In what may be the year's most unusual PR stunt, Democratic Rep. Steve Cohen claimed Friday that a flirtatious tweet on singer Cyndi Lauper was merely meant to drum up publicity for a PBS program on his city's music scene. 

The Tennessee congressman titillated the media this week with a bizarre tweet which was quickly deleted. He tweeted "@cyndilauper" that he "couldn't believe how hot u were." 

Cohen now says it was all part of a plan to draw attention to the news media's focus on salacious stories and promote a PBS documentary airing next Tuesday on the music scene in Memphis, the city he represents in Congress. 

"It occurred to me that a perfectly innocent, factually-correct tweet, once deleted, would receive great media attention. And that is exactly what happened when I tweeted," he said in a statement Friday, after holding a press conference to reveal his master plan. "The night at the White House was great, I was amazed at Cyndi Lauper's hot performance and I look forward to seeing her performance of 'Try a Little Tenderness' again when it airs next Tuesday on PBS. That's what the tweet said but that's not how it has been speciously interpreted in the media."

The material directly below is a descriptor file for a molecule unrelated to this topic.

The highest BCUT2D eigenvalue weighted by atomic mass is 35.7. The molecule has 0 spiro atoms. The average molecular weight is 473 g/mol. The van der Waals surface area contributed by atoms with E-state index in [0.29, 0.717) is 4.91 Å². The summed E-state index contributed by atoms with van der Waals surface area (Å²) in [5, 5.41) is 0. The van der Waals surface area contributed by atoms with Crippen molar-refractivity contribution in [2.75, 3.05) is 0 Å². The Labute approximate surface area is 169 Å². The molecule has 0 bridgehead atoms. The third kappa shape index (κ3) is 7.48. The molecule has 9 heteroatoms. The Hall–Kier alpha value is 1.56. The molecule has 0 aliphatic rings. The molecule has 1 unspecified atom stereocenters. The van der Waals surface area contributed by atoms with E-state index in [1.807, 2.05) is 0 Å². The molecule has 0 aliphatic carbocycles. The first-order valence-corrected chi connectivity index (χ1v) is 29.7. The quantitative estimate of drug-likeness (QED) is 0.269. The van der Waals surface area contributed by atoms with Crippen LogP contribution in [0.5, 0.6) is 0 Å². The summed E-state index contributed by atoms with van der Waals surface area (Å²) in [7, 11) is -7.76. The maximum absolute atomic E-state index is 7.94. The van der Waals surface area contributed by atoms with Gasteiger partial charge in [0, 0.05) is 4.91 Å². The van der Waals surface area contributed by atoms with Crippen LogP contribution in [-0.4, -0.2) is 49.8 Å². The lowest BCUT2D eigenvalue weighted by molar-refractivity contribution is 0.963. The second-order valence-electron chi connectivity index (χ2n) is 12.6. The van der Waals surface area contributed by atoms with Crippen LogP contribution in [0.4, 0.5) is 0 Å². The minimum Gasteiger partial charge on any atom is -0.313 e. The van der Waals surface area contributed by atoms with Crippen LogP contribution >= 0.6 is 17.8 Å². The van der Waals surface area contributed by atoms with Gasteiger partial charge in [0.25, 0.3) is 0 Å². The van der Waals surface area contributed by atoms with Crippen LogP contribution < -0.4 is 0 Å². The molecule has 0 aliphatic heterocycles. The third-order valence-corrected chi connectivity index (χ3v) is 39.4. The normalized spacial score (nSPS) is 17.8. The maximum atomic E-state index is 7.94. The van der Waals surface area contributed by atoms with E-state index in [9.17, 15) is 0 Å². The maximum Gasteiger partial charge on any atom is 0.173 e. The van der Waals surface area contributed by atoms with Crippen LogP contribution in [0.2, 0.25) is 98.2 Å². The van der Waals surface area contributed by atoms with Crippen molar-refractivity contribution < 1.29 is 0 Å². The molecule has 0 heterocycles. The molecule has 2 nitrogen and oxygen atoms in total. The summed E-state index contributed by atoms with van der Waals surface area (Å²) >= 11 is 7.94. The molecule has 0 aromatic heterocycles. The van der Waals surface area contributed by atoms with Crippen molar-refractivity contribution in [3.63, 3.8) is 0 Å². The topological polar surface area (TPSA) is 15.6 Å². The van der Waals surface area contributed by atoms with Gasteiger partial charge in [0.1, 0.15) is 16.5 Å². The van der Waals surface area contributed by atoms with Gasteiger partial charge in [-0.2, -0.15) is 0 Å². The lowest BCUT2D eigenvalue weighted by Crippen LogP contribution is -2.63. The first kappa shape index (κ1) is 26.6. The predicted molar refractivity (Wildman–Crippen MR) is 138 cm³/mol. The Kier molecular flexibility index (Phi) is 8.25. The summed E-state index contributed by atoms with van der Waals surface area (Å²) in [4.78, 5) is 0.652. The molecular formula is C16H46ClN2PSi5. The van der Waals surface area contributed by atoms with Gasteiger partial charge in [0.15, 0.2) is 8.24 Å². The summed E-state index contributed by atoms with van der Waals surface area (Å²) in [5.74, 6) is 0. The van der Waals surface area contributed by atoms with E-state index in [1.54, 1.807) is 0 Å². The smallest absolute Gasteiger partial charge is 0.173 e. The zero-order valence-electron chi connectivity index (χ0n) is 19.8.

Cohen's tweet came after he and Lauper attended a Memphis-themed event Tuesday at the White House. Cohen said he'd already decided to tweet something before the event, telling a couple of colleagues that he was "going to have some fun" with the press. 

Earlier this year, Cohen drew media attention when he tweeted a Twitter abbreviation for "I love you" to a woman he later revealed was his daughter. 

Attention to lawmakers' Twitter feeds has been heightened ever since former Rep. Anthony Weiner tweeted, and then quickly deleted, a lewd picture of himself -- an incident that led to his resignation. 

The Associated Press contributed to this report.